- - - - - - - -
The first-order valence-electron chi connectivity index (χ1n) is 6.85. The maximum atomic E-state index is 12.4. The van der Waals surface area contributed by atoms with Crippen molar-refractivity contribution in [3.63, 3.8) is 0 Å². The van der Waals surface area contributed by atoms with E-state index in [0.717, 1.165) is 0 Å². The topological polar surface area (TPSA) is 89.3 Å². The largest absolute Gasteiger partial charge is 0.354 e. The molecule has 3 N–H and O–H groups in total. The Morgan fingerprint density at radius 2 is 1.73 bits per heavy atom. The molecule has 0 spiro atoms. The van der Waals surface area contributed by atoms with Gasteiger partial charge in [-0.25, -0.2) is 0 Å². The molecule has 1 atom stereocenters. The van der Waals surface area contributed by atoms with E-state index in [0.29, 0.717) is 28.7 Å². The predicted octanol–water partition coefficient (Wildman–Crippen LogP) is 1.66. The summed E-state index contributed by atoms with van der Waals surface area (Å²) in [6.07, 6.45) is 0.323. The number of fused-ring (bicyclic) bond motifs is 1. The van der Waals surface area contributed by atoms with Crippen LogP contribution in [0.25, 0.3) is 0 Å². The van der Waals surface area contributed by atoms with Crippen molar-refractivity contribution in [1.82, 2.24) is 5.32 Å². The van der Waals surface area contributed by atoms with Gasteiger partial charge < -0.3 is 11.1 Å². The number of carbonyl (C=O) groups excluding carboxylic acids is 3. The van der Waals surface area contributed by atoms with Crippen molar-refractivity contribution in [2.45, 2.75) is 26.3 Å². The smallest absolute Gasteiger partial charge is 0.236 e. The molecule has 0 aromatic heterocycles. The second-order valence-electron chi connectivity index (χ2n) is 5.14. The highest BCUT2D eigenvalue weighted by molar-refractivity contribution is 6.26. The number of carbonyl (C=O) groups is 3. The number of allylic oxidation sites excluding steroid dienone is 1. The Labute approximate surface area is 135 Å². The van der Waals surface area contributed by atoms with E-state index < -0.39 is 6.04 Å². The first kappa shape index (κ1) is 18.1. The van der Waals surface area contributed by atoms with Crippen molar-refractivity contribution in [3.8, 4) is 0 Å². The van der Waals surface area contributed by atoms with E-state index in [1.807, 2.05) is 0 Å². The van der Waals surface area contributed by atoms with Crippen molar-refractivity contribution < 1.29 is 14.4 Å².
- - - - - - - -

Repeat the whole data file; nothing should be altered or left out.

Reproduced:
The first-order valence-electron chi connectivity index (χ1n) is 6.85. The maximum atomic E-state index is 12.4. The van der Waals surface area contributed by atoms with Crippen molar-refractivity contribution in [3.63, 3.8) is 0 Å². The van der Waals surface area contributed by atoms with E-state index in [0.717, 1.165) is 0 Å². The topological polar surface area (TPSA) is 89.3 Å². The largest absolute Gasteiger partial charge is 0.354 e. The molecule has 3 N–H and O–H groups in total. The Morgan fingerprint density at radius 2 is 1.73 bits per heavy atom. The molecule has 0 spiro atoms. The van der Waals surface area contributed by atoms with Gasteiger partial charge in [-0.25, -0.2) is 0 Å². The molecule has 1 atom stereocenters. The van der Waals surface area contributed by atoms with E-state index in [0.29, 0.717) is 28.7 Å². The predicted octanol–water partition coefficient (Wildman–Crippen LogP) is 1.66. The summed E-state index contributed by atoms with van der Waals surface area (Å²) in [6.07, 6.45) is 0.323. The number of fused-ring (bicyclic) bond motifs is 1. The van der Waals surface area contributed by atoms with Crippen LogP contribution in [0.25, 0.3) is 0 Å². The van der Waals surface area contributed by atoms with Crippen molar-refractivity contribution in [1.82, 2.24) is 5.32 Å². The van der Waals surface area contributed by atoms with Gasteiger partial charge < -0.3 is 11.1 Å². The number of carbonyl (C=O) groups excluding carboxylic acids is 3. The van der Waals surface area contributed by atoms with Crippen molar-refractivity contribution in [2.45, 2.75) is 26.3 Å². The smallest absolute Gasteiger partial charge is 0.236 e. The molecule has 0 aromatic heterocycles. The second-order valence-electron chi connectivity index (χ2n) is 5.14. The highest BCUT2D eigenvalue weighted by molar-refractivity contribution is 6.26. The number of carbonyl (C=O) groups is 3. The number of allylic oxidation sites excluding steroid dienone is 1. The Labute approximate surface area is 135 Å². The van der Waals surface area contributed by atoms with E-state index < -0.39 is 6.04 Å². The first kappa shape index (κ1) is 18.1. The van der Waals surface area contributed by atoms with Crippen molar-refractivity contribution in [3.8, 4) is 0 Å². The van der Waals surface area contributed by atoms with E-state index in [1.807, 2.05) is 0 Å². The van der Waals surface area contributed by atoms with Crippen molar-refractivity contribution < 1.29 is 14.4 Å².